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Fiction Police Procedural

Flights and Falls

A B.C. Blues Crime Novel

by (author) R.M. Greenaway

Dundurn Press
Initial publish date
Mar 2019
Police Procedural, Traditional British, Urban Life
  • Paperback / softback

    Publish Date
    Mar 2019
    List Price
  • eBook

    Publish Date
    Mar 2019
    List Price

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A string of incidents causes Cal Dion to learn some harsh truths about himself.

A single-vehicle crash on the Sea to Sky Highway is blamed on the notorious stretch of road — but when bad things start happening to the good people who stopped to help the victim, North Vancouver RCMP Constable Dave Leith starts to wonder if something darker is at play.

Leith and his partner, JD, work through clues that are as close to bizarre as they’ve ever seen. At the same time, Leith is keeping tabs on a murder suspect who is too close for comfort: Cal Dion, a cop and colleague, knows all about crime — and perhaps how to get away with it.

Dion is looking at a long fall from grace, but his mind is on the Sea to Sky killings, and he’s beginning to think the team is on the wrong track. Could it be that a crime from his turbulent past holds the key?

About the author

RM Greenaway has been a waitress and a darkroom technician, and also worked in probation. She travelled B.C. as a court reporter, and writes a crime series set in the province featuring the barely compatible RCMP detectives Cal Dion and David Leith. Her first novel, Cold Girl, won the 2014 Arthur Ellis Unhanged award. She lives in Nelson, B.C.

R.M. Greenaway's profile page

Excerpt: Flights and Falls: A B.C. Blues Crime Novel (by (author) R.M. Greenaway)

Chapter 1: Tony
November 26

Constable Ken Poole wasn’t at his station, and his desk was a mess. File folders in a slithering heap, Post-it memos stuck to other Post-it memos, a half-empty bag of nachos. Pens and bull-clips, and to top it off, a caped action figurine of some kind overlooked it all, hands on hips.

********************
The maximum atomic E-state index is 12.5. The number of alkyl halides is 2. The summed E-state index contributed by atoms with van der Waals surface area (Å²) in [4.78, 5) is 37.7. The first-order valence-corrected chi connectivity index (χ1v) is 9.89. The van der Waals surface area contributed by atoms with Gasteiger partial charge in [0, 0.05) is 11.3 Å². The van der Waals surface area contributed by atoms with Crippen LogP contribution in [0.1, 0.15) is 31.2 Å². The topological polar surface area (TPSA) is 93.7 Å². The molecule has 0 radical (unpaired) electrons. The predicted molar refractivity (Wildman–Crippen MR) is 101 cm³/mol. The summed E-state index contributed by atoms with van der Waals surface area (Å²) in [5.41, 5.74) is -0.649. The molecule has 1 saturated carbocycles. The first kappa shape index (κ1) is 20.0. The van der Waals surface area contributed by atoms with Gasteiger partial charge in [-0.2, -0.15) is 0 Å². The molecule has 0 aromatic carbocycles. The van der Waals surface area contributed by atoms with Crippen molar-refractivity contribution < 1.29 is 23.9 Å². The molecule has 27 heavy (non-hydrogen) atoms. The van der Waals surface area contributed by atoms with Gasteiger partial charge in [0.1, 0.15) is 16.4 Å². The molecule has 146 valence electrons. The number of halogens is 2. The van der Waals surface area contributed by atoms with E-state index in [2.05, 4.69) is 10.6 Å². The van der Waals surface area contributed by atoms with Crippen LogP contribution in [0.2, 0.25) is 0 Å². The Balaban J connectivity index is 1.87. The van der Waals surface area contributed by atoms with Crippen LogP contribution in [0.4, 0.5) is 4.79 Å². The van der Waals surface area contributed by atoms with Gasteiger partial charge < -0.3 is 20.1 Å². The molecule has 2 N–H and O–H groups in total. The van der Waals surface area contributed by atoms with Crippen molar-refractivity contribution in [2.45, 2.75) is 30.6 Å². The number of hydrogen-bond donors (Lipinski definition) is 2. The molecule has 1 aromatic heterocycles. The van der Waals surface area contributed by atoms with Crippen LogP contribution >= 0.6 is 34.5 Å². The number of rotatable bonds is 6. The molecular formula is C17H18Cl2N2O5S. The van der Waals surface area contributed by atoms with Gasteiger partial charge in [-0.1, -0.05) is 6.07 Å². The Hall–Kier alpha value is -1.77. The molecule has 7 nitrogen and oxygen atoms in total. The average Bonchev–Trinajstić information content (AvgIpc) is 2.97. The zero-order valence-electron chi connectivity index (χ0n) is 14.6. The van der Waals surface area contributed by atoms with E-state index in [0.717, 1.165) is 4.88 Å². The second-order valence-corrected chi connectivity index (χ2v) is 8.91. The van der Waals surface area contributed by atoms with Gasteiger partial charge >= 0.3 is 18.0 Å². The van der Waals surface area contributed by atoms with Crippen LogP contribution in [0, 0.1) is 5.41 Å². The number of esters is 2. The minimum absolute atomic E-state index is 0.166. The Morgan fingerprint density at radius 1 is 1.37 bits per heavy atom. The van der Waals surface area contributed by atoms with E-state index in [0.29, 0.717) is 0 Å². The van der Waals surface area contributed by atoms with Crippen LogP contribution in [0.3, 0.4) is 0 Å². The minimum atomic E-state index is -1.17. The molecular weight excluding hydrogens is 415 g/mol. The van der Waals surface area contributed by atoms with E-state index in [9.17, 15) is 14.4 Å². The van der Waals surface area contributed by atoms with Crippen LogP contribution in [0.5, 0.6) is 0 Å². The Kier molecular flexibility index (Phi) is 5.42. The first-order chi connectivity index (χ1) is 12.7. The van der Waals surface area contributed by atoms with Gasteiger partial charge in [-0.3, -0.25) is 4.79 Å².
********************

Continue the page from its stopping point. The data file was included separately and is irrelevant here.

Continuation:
Still no sign of Poole. Dion’s eyes wandered from the action figure to the file folders, to the label on the topmost folder. It read, “Tony Souza.”

Souza was the mystery on everybody’s mind these days. Young, handsome, healthy, a new recruit on the North Shore and on the job for less than a month before taking sudden leave, right off the rail of a high bridge. Dion had been shocked by the news, and like everybody else, he wondered why the man had done it.


Back at his own neat desk, he dropped into his chair and tried to work. He couldn’t recall ever meeting Souza, and only knew his face from the photographs in the paper. Maybe he had seen the man in passing, a hello in the hall?

Curiosity drove him back to Poole’s desk. Using his knuckle, as if a light touch made the act less culpable, he lifted the folder’s manila cover, just to see, and clipped to the front leaf was a photocopy of Souza’s last words. One short paragraph.

Don’t worry about me. I have gone to a better place, it started.

At yesterday’s service, snatches of conversation had told Dion more about Souza than the eulogies did. Souza had broken from his family’s strict religious tradition, had shrugged off heaven and hell, simply wasn’t a church-going guy.

Dion read the rest of the note, and saw it contained anger: To mom and dad and Sonny, I’m sorry. To everybody else, I’m not. Sonny was Sonia, Tony’s sister. She had spoken at the service, saying her brother was much loved and would be missed. If she had any idea why Tony had ended his life, she hadn’t shared that knowledge. Nobody had.

Neither did anybody ask Dion to care — but how could he not? Death by suicide was always tragic. It was the crime that so oft en went unsolved. It was worrisome, too. What if the person had stepped into oblivion because they had stumbled upon the fundamental, bottom-line truth about the meaning of life, like a message in a bottle, and that truth was too awful to bear?

He shrugged. As pointless as it might be, he would go over the note in his mind for a while, as he lay in bed or ate breakfast or warmed up his car, trying to understand its incongruities. If Souza had found God, as the “better place” suggested, the discovery had not done much for him. The proof was in the fall. Souza blamed everybody but his immediate family for his unbearable pain, but Dion suspected that the everybody could be narrowed down to a somebody.

Still, Souza was not his brother, not his case, and none of his business, and his death would not haunt him for long. In these moments of pondering, though, he had to wonder if the new recruit blamed the force for his troubles. He wouldn’t be surprised.

Editorial Reviews

[R.M. Greenaway] has created a couple of cops, Cal Dion and Dave Leith, who stand out in a crowded crime fiction field for their absorbing personas.

Joan Barfoot, Kingston Whig-Standard

You could read Flights and Falls as a standalone, but I don’t think you would be able to fend off that book itch to read the rest of the series. I will be checking out the complete B.C. Blues crime series – you should too.

Trails of Tales blog

Other titles by R.M. Greenaway